This emphasis on connecting the original and the unorthodox is evident in Kingfish’s gear. Predominantly opting for equipment that helps him accentuate his emotive style, the guitarist confesses that he still has a soft spot for experimentation, and says that he’s begun using simple gear to generate far-from-simple sounds.

Below, the artist charts the five pieces of gear integral to his playing.

Christone 'Kingfish' Ingram
Image: Fender

Fender Kingfish Telecaster Deluxe Signature

“Coming up in blues, I feel like you have to have a good tone, one that’s big and bass-y. If you look at guys like Eric King and Freddy King and even Clapton back when he was in Cream, [they all used] a humbucker guitar! I feel like that’s the big sound. It was always a sound that I was drawn to.

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“I kind of always had a love/hate relationship with Teles over the years. So when we went to Fender about [designing a signature model], I was like, ‘Okay, well, let’s do the best of both worlds, so I can have my Tele fit [but] also have my humbucker sound. There are things they did with some of their other lines, like the Troublemaker Tele, like putting the Les Paul-like tailpiece on there – I wanted all that.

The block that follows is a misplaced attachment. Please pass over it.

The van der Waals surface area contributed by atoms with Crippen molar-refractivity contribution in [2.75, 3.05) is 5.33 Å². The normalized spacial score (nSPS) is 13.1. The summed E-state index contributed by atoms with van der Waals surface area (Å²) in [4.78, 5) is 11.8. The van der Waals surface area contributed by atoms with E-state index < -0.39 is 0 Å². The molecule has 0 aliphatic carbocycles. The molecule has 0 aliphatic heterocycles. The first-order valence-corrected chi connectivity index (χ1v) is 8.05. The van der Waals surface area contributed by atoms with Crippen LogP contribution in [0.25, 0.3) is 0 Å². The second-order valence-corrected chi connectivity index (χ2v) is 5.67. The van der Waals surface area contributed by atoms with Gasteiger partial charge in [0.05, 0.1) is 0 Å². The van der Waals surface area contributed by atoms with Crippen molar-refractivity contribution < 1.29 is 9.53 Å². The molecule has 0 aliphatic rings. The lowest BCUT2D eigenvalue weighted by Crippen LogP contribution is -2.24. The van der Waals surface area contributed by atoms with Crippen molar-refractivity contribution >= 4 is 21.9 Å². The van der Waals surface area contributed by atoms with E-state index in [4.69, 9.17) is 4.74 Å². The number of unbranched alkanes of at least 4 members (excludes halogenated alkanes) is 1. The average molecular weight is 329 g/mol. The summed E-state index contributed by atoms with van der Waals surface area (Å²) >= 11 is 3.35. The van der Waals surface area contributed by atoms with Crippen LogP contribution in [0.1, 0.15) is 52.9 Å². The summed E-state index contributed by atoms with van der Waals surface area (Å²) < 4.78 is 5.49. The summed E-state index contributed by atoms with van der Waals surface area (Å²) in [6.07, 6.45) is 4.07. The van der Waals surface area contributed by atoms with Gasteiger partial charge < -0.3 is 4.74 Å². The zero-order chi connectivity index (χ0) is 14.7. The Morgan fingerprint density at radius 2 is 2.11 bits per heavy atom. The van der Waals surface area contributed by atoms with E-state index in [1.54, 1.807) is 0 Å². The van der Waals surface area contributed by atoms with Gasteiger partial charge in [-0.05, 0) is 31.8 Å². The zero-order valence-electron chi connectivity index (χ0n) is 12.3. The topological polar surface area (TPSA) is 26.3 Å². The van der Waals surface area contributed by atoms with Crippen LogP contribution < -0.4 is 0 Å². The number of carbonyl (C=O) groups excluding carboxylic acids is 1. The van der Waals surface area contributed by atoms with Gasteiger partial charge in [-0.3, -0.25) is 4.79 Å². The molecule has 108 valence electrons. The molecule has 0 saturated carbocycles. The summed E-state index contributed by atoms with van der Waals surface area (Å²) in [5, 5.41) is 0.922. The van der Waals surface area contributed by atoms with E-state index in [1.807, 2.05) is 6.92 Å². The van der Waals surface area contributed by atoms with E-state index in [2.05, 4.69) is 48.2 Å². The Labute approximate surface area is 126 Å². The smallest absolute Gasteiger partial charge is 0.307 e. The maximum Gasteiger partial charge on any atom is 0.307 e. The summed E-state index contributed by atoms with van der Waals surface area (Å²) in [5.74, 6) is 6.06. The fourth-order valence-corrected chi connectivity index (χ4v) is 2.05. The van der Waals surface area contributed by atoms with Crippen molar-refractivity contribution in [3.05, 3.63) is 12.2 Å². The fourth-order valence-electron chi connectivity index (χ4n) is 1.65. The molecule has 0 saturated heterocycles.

“I think Pete Townshend used a Telecaster with humbuckers, even Keith Richards […] so that was the sound I grew up on for sure. I’m a big Prince fan and purple was also the colour that represents one of the illnesses my mum had, so [I went with that colourway] to raise awareness for that. I felt like purple was the best choice.”

Christone 'Kingfish' Ingram
Image: Fender

MXR M251 FOD Drive Pedal